Number 2 rue Saint-Françoise de Paule (now Palais Hongran de Fiana, a complex of holiday rental apartments beside Ma Nolans Irish pub) is where Napoléon slept briefly after the building was confiscated in the late 18th century. Look for the commemorative plaque on the façade. If you’re interested to rent an apartment for a holiday, visit their website www.palais-hongran.com (I’m in no way a salesperson for them, though I’d say most guests are completely unaware that Napoléon once slept in this building!).

Place Masséna, one of Nice’s main squares, is named in honour of André Masséna who was one of the Marshals of the Empire created by Napoléon.

Pont Napoléon III is easily recognisable as the bridge with the urns and cycle paths crossing the Var River near Nice Airport. It was renovated for the 150th anniversary of Nice’s attachment to France.

Pont Napoléon III, Nice

Pont Napoléon III, Nice

Have you found my blog post on Napoléon informative? please share on Facebook or Twitter! Thank you!

Sources: Wikipedia, www.route-napoleon.com

Images: Wikipedia, freeriders-overblog, comtedenice.com


Thank you ! to all my blog readers xx

A big thank you to all the regular readers and occasional visitors to my blog!

(image: 9thletterpress.com)

(image: 9thletterpress.com)

I’ve been busy with some major travel projects  (my paid ones!) since 2015 began, so I’m the first to admit my blog has been neglected these past 2 months.

So, a big thank you to the just under 3,000 visitors who have stopped by to read my blog since the beginning of 2015 (with 4,660 page views).

What began as a small idea has grown to over 50,000 global views  since inception – small fry numbers compared to the colossal travel bloggers who roam the globe but I’m pleased I’ve gained readers from hard work, scheduling and no paid advertising 🙂

My top readers by nationality to date are from :

1.  France

2. UK

3. USA

4. Australia

5. Italy

And I have a solo visitor from Chile who is appreciated in equal measure 🙂

My top 10 posts by views are:

1.  Types of French restaurants

2.  Airport buses on the French Riviera

3. Fireworks in Juan les Pins and Antibes 2014

4. French social customs, etiquette and idiosyncrasies

5. Playgrounds on the French Riviera

6. Villa Nellcôte

7. French gardening vocabulary 

8. Cannes Film Festival on a budget

9. Visiting Villefranche-sur-Mer

10. Rainy day activities

Merci beaucoup!

Disabled car parking in France


I am able-bodied but I never park in designated disabled car park spaces because I understand the challenges people face that may need closer access to shops, services and facilities in towns or cities.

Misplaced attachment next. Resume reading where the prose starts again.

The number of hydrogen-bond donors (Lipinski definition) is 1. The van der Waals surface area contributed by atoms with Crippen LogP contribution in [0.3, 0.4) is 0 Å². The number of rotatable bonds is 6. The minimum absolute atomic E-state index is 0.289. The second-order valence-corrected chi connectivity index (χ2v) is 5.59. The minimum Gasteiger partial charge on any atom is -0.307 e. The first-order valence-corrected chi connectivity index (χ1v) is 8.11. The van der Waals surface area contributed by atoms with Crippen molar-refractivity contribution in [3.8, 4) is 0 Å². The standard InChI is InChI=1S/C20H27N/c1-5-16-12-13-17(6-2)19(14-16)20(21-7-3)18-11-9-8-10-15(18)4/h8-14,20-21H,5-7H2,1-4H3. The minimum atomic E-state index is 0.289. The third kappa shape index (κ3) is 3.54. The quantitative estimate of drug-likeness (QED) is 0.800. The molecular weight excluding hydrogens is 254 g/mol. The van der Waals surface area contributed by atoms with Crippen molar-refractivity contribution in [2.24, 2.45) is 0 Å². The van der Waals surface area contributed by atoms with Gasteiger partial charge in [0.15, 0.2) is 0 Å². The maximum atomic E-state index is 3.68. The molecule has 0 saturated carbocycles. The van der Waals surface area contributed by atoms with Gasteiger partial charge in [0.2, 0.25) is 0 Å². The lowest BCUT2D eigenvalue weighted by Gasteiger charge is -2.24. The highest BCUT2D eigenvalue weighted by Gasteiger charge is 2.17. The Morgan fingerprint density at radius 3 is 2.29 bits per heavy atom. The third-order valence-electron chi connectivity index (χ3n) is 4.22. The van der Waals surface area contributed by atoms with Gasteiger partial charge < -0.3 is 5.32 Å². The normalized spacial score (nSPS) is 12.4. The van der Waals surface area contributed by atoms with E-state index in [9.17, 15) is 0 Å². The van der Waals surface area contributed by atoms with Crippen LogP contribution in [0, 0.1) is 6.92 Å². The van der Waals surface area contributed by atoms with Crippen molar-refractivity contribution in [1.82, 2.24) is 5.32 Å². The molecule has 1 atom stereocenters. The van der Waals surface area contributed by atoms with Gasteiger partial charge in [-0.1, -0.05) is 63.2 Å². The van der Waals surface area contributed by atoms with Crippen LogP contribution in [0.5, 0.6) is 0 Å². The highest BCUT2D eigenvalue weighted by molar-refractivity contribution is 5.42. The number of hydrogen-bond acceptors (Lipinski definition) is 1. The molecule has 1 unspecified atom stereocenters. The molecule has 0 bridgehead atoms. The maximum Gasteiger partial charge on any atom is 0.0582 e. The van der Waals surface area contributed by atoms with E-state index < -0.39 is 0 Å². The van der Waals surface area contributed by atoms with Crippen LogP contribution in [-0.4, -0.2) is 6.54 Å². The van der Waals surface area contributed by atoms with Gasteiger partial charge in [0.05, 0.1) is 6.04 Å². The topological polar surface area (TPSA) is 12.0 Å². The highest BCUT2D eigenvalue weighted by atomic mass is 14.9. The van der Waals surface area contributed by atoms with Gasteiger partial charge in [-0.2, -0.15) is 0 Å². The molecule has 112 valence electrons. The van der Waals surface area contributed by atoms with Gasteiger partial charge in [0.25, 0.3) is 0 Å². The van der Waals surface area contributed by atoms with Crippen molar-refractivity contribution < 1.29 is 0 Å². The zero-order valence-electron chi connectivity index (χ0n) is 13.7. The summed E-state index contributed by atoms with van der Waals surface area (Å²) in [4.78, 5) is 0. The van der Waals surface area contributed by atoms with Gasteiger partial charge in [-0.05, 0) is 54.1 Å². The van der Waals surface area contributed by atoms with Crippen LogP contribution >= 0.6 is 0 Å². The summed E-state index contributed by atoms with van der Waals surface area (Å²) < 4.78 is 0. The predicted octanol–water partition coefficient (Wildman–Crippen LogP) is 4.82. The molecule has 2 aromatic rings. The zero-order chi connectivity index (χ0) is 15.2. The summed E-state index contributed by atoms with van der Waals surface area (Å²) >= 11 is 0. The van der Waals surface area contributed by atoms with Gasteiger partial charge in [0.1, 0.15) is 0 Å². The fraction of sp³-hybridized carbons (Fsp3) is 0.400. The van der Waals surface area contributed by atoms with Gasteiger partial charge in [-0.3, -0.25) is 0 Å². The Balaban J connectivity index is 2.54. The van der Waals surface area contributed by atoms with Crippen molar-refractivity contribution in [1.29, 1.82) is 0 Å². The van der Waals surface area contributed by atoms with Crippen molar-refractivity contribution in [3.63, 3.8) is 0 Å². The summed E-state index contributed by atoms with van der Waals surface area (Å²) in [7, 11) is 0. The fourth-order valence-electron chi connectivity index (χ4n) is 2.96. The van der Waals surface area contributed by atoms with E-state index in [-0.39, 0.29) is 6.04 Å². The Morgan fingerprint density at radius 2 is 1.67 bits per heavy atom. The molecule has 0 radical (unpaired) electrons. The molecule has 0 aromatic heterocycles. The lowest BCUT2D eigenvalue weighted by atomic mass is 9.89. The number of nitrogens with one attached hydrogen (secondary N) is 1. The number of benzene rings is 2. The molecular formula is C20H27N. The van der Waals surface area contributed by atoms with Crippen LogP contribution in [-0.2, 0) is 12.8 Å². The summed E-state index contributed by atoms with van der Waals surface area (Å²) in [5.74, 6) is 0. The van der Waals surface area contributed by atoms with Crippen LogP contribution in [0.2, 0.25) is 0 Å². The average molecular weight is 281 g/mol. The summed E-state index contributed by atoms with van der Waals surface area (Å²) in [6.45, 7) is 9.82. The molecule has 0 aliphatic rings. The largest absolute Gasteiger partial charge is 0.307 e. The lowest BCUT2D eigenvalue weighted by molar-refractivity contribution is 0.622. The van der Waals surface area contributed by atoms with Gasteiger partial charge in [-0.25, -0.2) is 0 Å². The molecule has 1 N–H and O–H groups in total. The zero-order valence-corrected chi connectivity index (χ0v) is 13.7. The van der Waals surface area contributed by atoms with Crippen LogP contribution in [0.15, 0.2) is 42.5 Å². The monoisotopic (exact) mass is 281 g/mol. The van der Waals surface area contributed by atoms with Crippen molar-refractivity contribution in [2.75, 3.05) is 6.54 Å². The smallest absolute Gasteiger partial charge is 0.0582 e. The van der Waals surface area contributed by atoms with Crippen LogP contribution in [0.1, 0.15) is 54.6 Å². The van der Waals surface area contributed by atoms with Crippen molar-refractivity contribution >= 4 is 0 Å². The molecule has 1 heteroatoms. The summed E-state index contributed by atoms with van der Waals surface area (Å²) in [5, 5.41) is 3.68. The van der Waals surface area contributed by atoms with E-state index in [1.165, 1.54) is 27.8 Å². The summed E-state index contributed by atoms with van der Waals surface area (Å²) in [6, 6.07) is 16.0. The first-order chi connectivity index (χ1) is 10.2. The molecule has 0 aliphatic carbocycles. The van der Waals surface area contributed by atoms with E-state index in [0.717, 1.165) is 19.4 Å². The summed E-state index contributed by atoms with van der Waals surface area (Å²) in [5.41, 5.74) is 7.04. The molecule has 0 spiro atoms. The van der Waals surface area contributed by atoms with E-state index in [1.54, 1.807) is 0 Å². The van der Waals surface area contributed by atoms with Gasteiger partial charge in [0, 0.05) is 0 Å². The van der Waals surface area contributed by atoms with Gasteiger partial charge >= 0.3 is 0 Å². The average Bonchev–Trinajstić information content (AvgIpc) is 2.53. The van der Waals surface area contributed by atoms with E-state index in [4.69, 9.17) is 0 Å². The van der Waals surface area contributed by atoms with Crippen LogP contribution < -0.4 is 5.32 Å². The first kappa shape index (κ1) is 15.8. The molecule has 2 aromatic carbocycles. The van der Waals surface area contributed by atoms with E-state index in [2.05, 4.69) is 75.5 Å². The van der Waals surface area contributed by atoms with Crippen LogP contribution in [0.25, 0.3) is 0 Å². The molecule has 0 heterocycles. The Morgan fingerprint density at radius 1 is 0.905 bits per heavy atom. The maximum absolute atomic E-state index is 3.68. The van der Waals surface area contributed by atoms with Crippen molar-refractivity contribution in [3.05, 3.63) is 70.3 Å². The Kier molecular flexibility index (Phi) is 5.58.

Having limited access to parking can present barriers to those who have walking difficulty, use a wheelchair or have impaired vision (high kerbs, poorly designed and located street furniture).

Today, I saw a delivery truck take up a disabled parking spot for a few minutes while he unloaded his truck.  No one else needed the space at that time, but that’s not the point.  The spaces have a purpose and are clearly marked as designated spaces.

I often see blatant abuse of these spaces by drivers dashing into pharmacies or bakeries, picking up their children from school or unloading goods from delivery trucks.

(image: flickr)

(image: flickr)

So, I thought I would write a more detailed blog post for tourists who may visit the French Riviera and are struggling to find information in English on the rules and regulations for disabled parking.

I hope you find my post informative, any feedback is welcome and appreciated.

The EU Blue Parking Card

European Member States have a common parking card for people with reduced mobility – the EU Blue Parking Card (or disc). It looks like this (click on link): EUbadgeE

If you are visiting from the United Kingdom you are also entitled to use your UK Blue Badge when in France.

In 1978, the ECMT (European Conference of Ministers  of Transport) agreed that all Member Countries of the ECMT would grant the same parking concessions to people with disabilities as they offered their own nationals.   In 1999, this also extended to 7 non-EU Associated Countries being Australia, Canada, Japan, South Korea, Mexico, New Zealand and United States.

This means that disabled motorists from all ECMT Member and Associate countries are now entitled to the same parking concessions as nationals in all ECMT Countries.

The only condition is the display of a badge showing the international wheelchair symbol and the motorists name.

List of countries where their own disability parking badges can be used in France

Australia **



Canada **


Czech Republic




France (of course!)





Ireland (Republic of)


Japan **





Mexico **


New Zealand **






South Korea **




United Kingdom

United States **